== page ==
A Thanksgiving Repeat. Plus Savage Journal Entry 19.

The web log has been traveling. MBW, the HA, and I just returned to my fastness in the outskirts of Houston from spending Thanksgiving with my sister in Nebraska. Accordingly the web log will be broadcasting a repeat instead of new programing. Also, the next entry in Magnus Stoneslayer’s diary.

But first, the obligatory self-promotion. A spin of the marketing wheel, and…buy Under Strange Suns. It’s an out of this world blast of adventure. People seem to like it.

An Aquilonian Thanksgiving

“By Mitra, this bird is as plump as a Zingaran concubine,” quoth Conan.

Conan slid his broadsword free of its shagreen wrapped hilt and skewered the turkey. He raised his sword one-handed, hoisting the bird from its silver platter without a tremor of strain displayed on the corded forearm projecting from the sleeve of his royal robe, despite the additional twenty pounds weighing down the three foot length of steel.

“Now, who shall carve this beast?” the king asked. “Certainly not thou, Valeria,” he said, addressing the she-pirate seated to his left. “Carving is man’s work.”

Valeria bristled. She rose, plucking a dirk from the top of her cuffed boot. “No man tells Valeria what work is fit for a woman, Conan. Be he king or no.”

Pallantides cleared his throat from Conan’s right. “That may well be, Lady Valeria. Yet perhaps a boot knife is not the ideal tool for the task. And perhaps not the most cleanly.”

“Do you question my hygiene, man?” asked Valeria.

“Thou’rt as clean as a Cimmerian autumn morn,” Conan interjected.

The she-pirate scowled, plainly turning the comment over in her mind to ascertain its meaning, whether compliment or insult.

“What we need,” Conan continued, “is carving music. Rinaldo, have you a suitable lay?”

“Yes,” asked Valeria, her expression shifting from a scowl to a raised eyebrow and quirked smile as she fixed her gaze upon Rinaldo, “have you a…fitting lay?”

The minstrel rose, immaculate in tight-fitting hose and plumed cap. He bowed to Conan and doffed his cap to Valeria. “Perhaps something saucy would befit such…an exquisite bird?”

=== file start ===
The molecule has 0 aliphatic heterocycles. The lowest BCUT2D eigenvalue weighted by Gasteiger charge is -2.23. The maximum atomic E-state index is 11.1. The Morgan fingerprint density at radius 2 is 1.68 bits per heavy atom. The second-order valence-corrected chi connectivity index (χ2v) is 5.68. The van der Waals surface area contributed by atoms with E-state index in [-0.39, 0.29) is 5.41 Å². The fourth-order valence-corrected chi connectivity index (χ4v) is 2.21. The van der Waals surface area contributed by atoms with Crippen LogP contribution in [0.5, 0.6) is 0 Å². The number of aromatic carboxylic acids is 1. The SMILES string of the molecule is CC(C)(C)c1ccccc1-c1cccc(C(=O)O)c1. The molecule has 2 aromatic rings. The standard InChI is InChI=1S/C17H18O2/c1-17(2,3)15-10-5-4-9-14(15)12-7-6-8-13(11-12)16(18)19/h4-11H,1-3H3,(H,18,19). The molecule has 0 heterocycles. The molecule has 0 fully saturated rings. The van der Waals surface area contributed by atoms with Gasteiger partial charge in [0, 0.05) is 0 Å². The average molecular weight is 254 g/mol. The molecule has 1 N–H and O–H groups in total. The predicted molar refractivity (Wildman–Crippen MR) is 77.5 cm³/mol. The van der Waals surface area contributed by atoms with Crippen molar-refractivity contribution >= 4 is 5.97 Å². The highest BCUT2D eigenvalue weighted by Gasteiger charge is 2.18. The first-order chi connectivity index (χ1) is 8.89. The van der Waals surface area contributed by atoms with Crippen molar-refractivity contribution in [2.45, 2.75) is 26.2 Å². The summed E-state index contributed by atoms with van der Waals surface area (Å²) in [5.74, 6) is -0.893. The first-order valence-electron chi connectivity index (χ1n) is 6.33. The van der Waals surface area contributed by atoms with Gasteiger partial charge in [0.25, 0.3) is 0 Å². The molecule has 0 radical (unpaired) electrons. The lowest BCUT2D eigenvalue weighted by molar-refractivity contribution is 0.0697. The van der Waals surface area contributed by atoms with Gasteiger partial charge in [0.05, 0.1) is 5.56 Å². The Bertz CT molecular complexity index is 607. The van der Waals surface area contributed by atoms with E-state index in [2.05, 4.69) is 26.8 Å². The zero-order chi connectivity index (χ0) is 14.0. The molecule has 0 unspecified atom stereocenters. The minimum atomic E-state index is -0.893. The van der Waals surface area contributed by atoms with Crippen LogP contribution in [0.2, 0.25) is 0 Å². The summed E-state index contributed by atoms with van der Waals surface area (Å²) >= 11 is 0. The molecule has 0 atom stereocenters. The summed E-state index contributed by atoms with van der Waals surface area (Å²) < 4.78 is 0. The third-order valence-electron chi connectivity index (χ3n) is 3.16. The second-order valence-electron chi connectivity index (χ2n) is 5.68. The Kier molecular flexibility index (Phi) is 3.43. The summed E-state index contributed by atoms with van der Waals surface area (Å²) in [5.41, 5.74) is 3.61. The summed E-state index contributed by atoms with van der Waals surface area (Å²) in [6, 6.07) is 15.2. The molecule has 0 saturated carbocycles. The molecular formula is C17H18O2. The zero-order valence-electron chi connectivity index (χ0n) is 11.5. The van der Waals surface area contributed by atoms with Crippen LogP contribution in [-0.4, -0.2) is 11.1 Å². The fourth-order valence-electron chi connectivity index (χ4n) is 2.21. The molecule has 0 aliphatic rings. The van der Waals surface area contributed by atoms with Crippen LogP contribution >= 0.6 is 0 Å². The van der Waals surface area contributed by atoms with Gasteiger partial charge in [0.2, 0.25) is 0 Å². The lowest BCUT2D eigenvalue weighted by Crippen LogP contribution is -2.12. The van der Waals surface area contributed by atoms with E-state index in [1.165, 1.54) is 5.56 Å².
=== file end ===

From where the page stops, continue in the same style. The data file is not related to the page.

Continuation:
Rinaldo produced a plectrum and began to strum upon his lute, drawing the full attention of Valeria.

Conan set the turkey back down upon its silver platter, enjoying the music and the company of a few close companions within the drafty expanse of his grand feasting hall. He considered for a moment, then sent the servants around to refill his guests goblets to the brimming point. He unsheathed the wicked length of his Zhaibar knife, its edge ground to a razor’s sharpness, and pressed its point against the body of the bird, watching the juices gather and drip.

“So, then, my king,” asked Pallantides, when Rinaldo had strummed his last chord, and all had drunk deeply to honor the music, “who shall carve? You?”

“It occurs to me,” quoth Conan, “that a man known for carving a Pict can certainly be said to have picked up carving.”

The clatter of silver goblets about the high seat of the king accompanied Conan’s roar of mirth.





        “Which do I prefer, dear diary, to cleave a skull in twain or to hew a head from the neck.” Ridiculous question, isn’t it? After all, why can’t I enjoy both equally? Why do people insist on designating favorites? On establishing rankings where no objective criteria for preference exists? Some legitimate judgments can be made. I, for example am stronger, tougher, faster, and deadlier than other men. This can be (and frequently has been) empirically proven. An avowed preference of me over another man is thus quite justifiable. But declaring, say, undying loyalty to one color over all the other hues of the rainbow is absurd.

Cities seem to grant people more time to ponder such ephemera and to settle upon favorites: favorite chariot racing team, favorite poet declaiming frivolous verses in the palace square, favorite sedan chair porters, and so forth.

Today, dear diary, I strolled along the Street of Temples, gawking, without appearing to do so of course; slaying the disrespectful becomes tiresome, and in a large population center such as Bandahar leads to complications I’d rather avoid. I stopped to listen to a priest declaiming to the pious (or curious) gathered at the foot of the temple stairs. I gathered that this particular edifice was dedicated to the goddess Inana. I gathered much more as well about Inana and her preferences and peccadilloes, none of which made a great deal of sense to me, but I suppose the ways of the gods are of necessity beyond the ken of mere men.

Across the way a similar crowd grew about an acolyte of Marduk as he described the glories promised the god’s faithful. Now, exactly how it occurred, I don’t precisely recall. But standing as I was between the two proselytizers, I found myself the unwilling focus of both men’s attention as each attempted to persuade the ignorant barbarian (me, natch) that his deity provided the one true path to enlightenment and happiness.

I tolerated this for some time, more amused than anything. But even the patience of a savage can be tried. When at length the advocate of Marduk asked “In the moment of crisis, upon which would you rely: the false hope of Inana or the certainty of Marduk?” I’d had enough. I answered, “Neither. I’d rely on this.” And I drew my sword.

That seemed to nicely break up the false dichotomy, not to mention the congregations, the constituents of which appeared to suddenly recall other obligations. I decided to depart as well, dear diary, before the temple bully boys or the city watch made their presence felt.

One choice I will make: I remain faithfully yours, dear diary.

Magnus Stoneslayer

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